The Miami Herald

April 7, 2004


By Rosalynn Carter

Florida Senate Bill 224, which would eliminate the death penalty for individuals who commit offenses when they are under the age of 18, is under consideration in Florida during this legislative session. Florida should join 31 other states that recognize that executing juveniles violates current principles of American justice.

Our country has sought to protect juveniles in almost every facet of their life, enacting laws prohibiting those younger than 18 years old from using alcohol or cigarettes, entering into contracts, voting or serving in armed combat. We spend millions on drug-prevention outreach and sex education in our schools. Yet, when it comes to the most serious of crimes committed by juveniles, we fail to acknowledge their lessened culpability and inflict the severest of punishments.

Adolescents are not adults. They lack full capacity to reason, control impulses and understand consequences. They do not handle social pressures and other stresses like adults do and therefore, are less culpable than adults who commit crimes. Scientific studies demonstrate their lessened responsibility. We previously believed that the brain was fully developed by age 14, but recent studies have revealed that it continues to mature until the early 20s.

We also know that the frontal lobe, which controls the brain’s most complex functions — particularly reasoning — undergoes more change during adolescence than at any other time. It is the last part of the brain to develop.

Such findings have led the American Psychiatric Association, the American Academy of Child and Adolescent Psychiatry and the American Society of Adolescent Psychiatry to oppose the death penalty for juveniles.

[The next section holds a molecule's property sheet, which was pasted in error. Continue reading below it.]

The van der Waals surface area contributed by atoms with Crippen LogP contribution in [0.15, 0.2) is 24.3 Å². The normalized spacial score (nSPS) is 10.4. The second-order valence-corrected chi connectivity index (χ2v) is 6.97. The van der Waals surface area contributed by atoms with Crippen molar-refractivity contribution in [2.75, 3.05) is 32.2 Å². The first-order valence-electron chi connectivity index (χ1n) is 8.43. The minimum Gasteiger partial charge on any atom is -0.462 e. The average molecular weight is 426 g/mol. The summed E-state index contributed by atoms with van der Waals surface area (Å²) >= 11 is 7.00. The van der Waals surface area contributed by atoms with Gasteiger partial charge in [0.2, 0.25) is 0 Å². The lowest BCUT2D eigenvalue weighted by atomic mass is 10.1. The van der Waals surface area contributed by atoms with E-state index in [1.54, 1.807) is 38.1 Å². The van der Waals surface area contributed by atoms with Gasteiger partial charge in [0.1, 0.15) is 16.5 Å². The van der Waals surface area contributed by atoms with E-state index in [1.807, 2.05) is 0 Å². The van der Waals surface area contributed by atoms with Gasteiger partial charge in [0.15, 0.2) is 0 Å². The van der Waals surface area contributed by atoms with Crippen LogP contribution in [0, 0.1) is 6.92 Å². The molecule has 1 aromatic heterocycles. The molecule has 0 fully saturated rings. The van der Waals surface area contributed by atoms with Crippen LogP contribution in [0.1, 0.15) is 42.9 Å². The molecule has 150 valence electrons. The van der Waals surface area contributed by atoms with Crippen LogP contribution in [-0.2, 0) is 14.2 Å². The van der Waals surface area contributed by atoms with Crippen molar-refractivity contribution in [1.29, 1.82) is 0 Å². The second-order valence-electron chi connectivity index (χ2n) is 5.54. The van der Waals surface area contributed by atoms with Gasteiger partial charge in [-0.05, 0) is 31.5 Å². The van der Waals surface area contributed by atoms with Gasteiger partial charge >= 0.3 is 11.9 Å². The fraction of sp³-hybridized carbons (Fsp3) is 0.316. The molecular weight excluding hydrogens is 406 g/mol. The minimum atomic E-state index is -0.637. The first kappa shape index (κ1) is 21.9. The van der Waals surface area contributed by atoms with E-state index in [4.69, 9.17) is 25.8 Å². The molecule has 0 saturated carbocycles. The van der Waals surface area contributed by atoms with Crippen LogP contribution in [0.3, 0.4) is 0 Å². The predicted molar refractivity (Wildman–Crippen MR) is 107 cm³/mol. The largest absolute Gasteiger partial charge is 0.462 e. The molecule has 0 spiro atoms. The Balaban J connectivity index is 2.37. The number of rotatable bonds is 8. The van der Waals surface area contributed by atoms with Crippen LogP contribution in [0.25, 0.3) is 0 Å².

If adolescents who grow up in warm and loving environments cannot fully reason or control their impulses as research has shown, then abused children suffer immense emotional and developmental disadvantages. A 2003 study found that on average, juveniles on Death Row have had multiple experiences of physical or sexual abuse, substance abuse, mental disorders or are living in poverty. An earlier study of 14 juveniles sentenced to death found that 12 had been physically or sexually abused, some at the hands of relatives. We as a society have failed to protect or treat these children and are ill prepared to deal with them when some of them commit horrible crimes.

Acknowledging the lesser culpability of juvenile offenders does not minimize the suffering and impact upon their victims’ families. Tragically, there are juveniles who commit terrible crimes. But punishment is to be imposed according to the degree of culpability of the offender.

The United States will soon become the last nation on Earth that executes juvenile offenders. There are only four countries remaining where juveniles reportedly are executed, and the United States and Somalia are the only two countries that have not ratified the U.N. Convention on the Rights of the Child, which prohibits capital punishment for those under 18. Somalia has recently signed the Convention and announced its intention to ratify.

Florida has a great opportunity to join the growing movement to abolish the juvenile death penalty. A Gallup poll released in May 2002 found only 26 percent of Americans support the death penalty for offenders under age 18. Montana, Indiana, South Dakota and Wyoming are the most recent states to have passed laws banning the severest of punishments for child offenders. Similar bills are pending in a handful of other states.

I hope the Supreme Court will rule later this year when it hears the case of Roper vs. Simmons that juvenile executions are unconstitutional ”cruel and unusual punishment.” Meanwhile, the American public should send a message to the court through their state legislatures that ”evolving standards of decency” do not tolerate executing juvenile offenders.

Rosalynn Carter, former first lady of the United States, is the vice-chair of The Carter Center.


Miami Herald